Low cost goes long haul as Norwegian launches US routes


  • Game-changing Dreamliner aircraft enables Norwegian to offer low cost transatlantic flights to New York, Los Angeles and Fort Lauderdale
  • Fares from just £149 one way to New York underline the continued growth of low cost carriers and prove that the aviation market has changed
  • Gatwick CEO: “The Airports Commission must make decisions based on emerging trends and the way modern travellers want to fly. All of the signs point to Gatwick being the obvious choice for expansion.”

Norwegian Air Shuttle has launched low cost, long haul services on the ‘hub busting’ Dreamliner aircraft between London Gatwick and the USA. Passengers can now enjoy the most competitive fares on transatlantic routes including Los Angeles (LAX), New York (JFK) and Fort Lauderdale (FLL).

After Europe, the US is the UK’s biggest trading partner and accounts for 40% of the London long haul market each year¹. From this week, Norwegian’s new services will help drive competition on these popular routes. However, they also offer proof of emerging aviation trends that will have a major bearing on the airports expansion debate.

Today, the low cost market is the fastest growing airline sector – with forecasts showing this will continue as passengers make the most of competitive fares, great service and slick operations carriers such as Norwegian offer. This week, for the first time in more than 30 years low cost travel to the USA is available to passengers. Fares are available from just £149 one way to New York, £179 to Fort Lauderdale and £199 to Los Angeles.

This has been made possible thanks to a new generation of exceptionally fuel efficient, long range aircraft. Modern ‘hub busting’ aircraft such as the Dreamliner have fewer seats to fill, making direct long haul routes more economically viable for airlines. They will further increase direct travel while reducing the need for connecting traffic across London – which is already the richest point-to-point market globally.

Additionally, the airlines’ own order books demonstrate the difference they expect new generation aircraft to make. Across all airlines, orders for the Boeing 787 Dreamliner and its competitor the Airbus A350 vastly outweigh other types of larger aircraft. Today there are more than 1,800 of these new aircraft on order compared to around 222 A380s and 787s – a sure sign of the change.

Stewart Wingate, CEO of London Gatwick, said: “Norwegian’s launch of low cost services to the US clearly demonstrates the game-changing nature of the Dreamliner. The new generation of long haul aircraft have fewer seats and are therefore less reliant on transfer passengers. This is yet another example of how the importance of transfer traffic will continue to decline.

“Times are changing and the Airports Commission must make decisions based on emerging trends and the way modern travellers want to fly. A two-runway Gatwick would meet the needs of a rapidly changing aviation market, which looks very different today than it did even ten years ago. All of the signs point to Gatwick being the obvious choice for expansion.”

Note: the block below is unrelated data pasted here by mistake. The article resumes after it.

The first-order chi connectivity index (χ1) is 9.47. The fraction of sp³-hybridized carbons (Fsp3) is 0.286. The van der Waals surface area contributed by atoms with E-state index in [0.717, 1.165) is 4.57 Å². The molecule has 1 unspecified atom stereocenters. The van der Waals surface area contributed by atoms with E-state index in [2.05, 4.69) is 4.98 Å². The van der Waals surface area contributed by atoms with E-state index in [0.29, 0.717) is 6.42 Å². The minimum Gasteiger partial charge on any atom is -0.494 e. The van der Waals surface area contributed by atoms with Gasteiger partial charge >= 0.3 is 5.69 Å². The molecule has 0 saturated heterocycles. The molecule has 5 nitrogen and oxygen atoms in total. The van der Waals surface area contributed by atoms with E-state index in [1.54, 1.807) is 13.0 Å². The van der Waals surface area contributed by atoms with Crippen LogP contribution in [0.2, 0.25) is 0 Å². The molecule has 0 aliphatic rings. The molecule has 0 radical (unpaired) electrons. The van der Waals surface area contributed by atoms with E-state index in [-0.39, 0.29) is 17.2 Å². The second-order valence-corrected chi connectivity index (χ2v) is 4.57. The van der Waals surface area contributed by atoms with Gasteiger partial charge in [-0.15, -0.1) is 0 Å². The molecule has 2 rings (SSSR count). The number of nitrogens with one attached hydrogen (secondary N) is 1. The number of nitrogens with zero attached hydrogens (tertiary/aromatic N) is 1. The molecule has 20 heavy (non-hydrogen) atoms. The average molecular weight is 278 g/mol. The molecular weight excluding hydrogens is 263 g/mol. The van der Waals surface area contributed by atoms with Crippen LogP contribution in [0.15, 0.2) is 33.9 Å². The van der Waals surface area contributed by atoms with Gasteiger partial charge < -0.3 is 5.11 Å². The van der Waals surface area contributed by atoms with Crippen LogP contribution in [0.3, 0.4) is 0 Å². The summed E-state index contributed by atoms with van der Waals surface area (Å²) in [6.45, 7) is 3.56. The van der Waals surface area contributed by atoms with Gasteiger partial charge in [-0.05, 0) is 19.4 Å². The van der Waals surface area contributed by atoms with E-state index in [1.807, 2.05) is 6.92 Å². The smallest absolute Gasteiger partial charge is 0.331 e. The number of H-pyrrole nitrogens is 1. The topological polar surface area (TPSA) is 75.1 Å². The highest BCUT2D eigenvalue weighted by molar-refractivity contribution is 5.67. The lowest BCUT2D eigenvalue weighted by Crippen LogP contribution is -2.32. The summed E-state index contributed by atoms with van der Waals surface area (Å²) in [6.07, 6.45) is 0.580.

Bjørn Kjos, CEO of Norwegian Air Shuttle, said: “We are delighted to launch our US services from London Gatwick this week. A more competitive transatlantic market can only be good news for passengers, in the same way competition between airports in London leads to more choice and better service. To meet the demands of all passengers in the future, and ensure an excellent choice of routes and fares, a new runway must be built at Gatwick.”

Notes to Editors


  • The first service to Los Angeles (LAX) commenced 2 July 2014, services to New York (JFK) begin on 3 July 2014 and flights to Fort Lauderdale (FLL) begin on 4 July 2014.
  • There are two services a week to Los Angeles, three to New York and two to Fort Lauderdale.
  • Fares are available from just £149 one way to New York, £179 to Fort Lauderdale and £199 to Los Angeles.
  • The Norwegian Dreamliner offers 291 seats including 259 in economy and 32 in premium economy.

For more information contact:

Gatwick Airport press office

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About Gatwick Airport

Gatwick Airport is the UK’s second largest airport and the most efficient single-runway airport in the world. It serves more than 200 destinations in 90 countries for more than 40 million passengers a year on short and long-haul point-to-point services. It is also a major economic driver for the South East region, generating around 21,000 on-airport jobs and a further 10,000 jobs through related activities. The airport is south of Central London with excellent public transport links, including the Gatwick Express, and is part of the Oyster contactless payment network. Gatwick Airport is owned by a group of international investment funds, of which Global Infrastructure Partners is the largest shareholder.

The Government has indicated it will make a decision this year on whether Gatwick airport should be expanded. Gatwick’s second runway will deliver the UK the same number of passengers, the same number of long haul routes, better UK and regional connections, and the economic boost the UK needs, all at a dramatically lower environmental impact, at less than half the cost of Heathrow, and with no public subsidy.

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Norwegian Dreamliner at London Gatwick